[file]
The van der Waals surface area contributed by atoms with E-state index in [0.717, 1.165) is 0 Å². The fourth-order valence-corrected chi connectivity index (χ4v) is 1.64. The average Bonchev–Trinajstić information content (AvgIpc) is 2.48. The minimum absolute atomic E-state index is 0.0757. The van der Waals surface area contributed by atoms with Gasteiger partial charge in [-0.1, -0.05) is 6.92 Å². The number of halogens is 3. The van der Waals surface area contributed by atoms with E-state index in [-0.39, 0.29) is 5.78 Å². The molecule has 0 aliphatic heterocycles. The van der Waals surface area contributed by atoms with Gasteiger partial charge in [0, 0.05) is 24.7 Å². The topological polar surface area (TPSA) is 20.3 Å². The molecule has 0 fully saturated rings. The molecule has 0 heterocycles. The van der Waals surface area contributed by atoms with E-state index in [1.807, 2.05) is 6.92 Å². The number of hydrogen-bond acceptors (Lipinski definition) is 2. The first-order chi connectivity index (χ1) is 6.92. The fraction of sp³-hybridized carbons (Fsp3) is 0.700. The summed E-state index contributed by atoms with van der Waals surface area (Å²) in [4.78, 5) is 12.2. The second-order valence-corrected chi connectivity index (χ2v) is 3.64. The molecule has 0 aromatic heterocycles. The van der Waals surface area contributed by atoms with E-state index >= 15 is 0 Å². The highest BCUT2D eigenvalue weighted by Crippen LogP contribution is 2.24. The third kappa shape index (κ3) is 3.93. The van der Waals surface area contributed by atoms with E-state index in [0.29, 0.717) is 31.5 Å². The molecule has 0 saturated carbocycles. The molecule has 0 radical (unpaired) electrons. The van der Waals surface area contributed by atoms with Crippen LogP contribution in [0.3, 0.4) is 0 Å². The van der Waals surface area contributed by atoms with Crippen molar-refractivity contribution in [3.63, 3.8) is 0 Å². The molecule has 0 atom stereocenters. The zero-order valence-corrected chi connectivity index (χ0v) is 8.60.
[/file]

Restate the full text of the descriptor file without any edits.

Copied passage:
The van der Waals surface area contributed by atoms with E-state index in [0.717, 1.165) is 0 Å². The fourth-order valence-corrected chi connectivity index (χ4v) is 1.64. The average Bonchev–Trinajstić information content (AvgIpc) is 2.48. The minimum absolute atomic E-state index is 0.0757. The van der Waals surface area contributed by atoms with Gasteiger partial charge in [-0.1, -0.05) is 6.92 Å². The number of halogens is 3. The van der Waals surface area contributed by atoms with E-state index in [-0.39, 0.29) is 5.78 Å². The molecule has 0 aliphatic heterocycles. The van der Waals surface area contributed by atoms with Gasteiger partial charge in [0, 0.05) is 24.7 Å². The topological polar surface area (TPSA) is 20.3 Å². The molecule has 0 fully saturated rings. The molecule has 0 heterocycles. The van der Waals surface area contributed by atoms with E-state index in [1.807, 2.05) is 6.92 Å². The number of hydrogen-bond acceptors (Lipinski definition) is 2. The first-order chi connectivity index (χ1) is 6.92. The fraction of sp³-hybridized carbons (Fsp3) is 0.700. The summed E-state index contributed by atoms with van der Waals surface area (Å²) in [4.78, 5) is 12.2. The second-order valence-corrected chi connectivity index (χ2v) is 3.64. The molecule has 0 aromatic heterocycles. The van der Waals surface area contributed by atoms with E-state index >= 15 is 0 Å². The highest BCUT2D eigenvalue weighted by Crippen LogP contribution is 2.24. The third kappa shape index (κ3) is 3.93. The van der Waals surface area contributed by atoms with E-state index in [0.29, 0.717) is 31.5 Å². The molecule has 0 saturated carbocycles. The molecule has 0 radical (unpaired) electrons. The van der Waals surface area contributed by atoms with Crippen LogP contribution in [0.3, 0.4) is 0 Å². The van der Waals surface area contributed by atoms with Crippen molar-refractivity contribution in [3.63, 3.8) is 0 Å². The molecule has 0 atom stereocenters. The zero-order valence-corrected chi connectivity index (χ0v) is 8.60.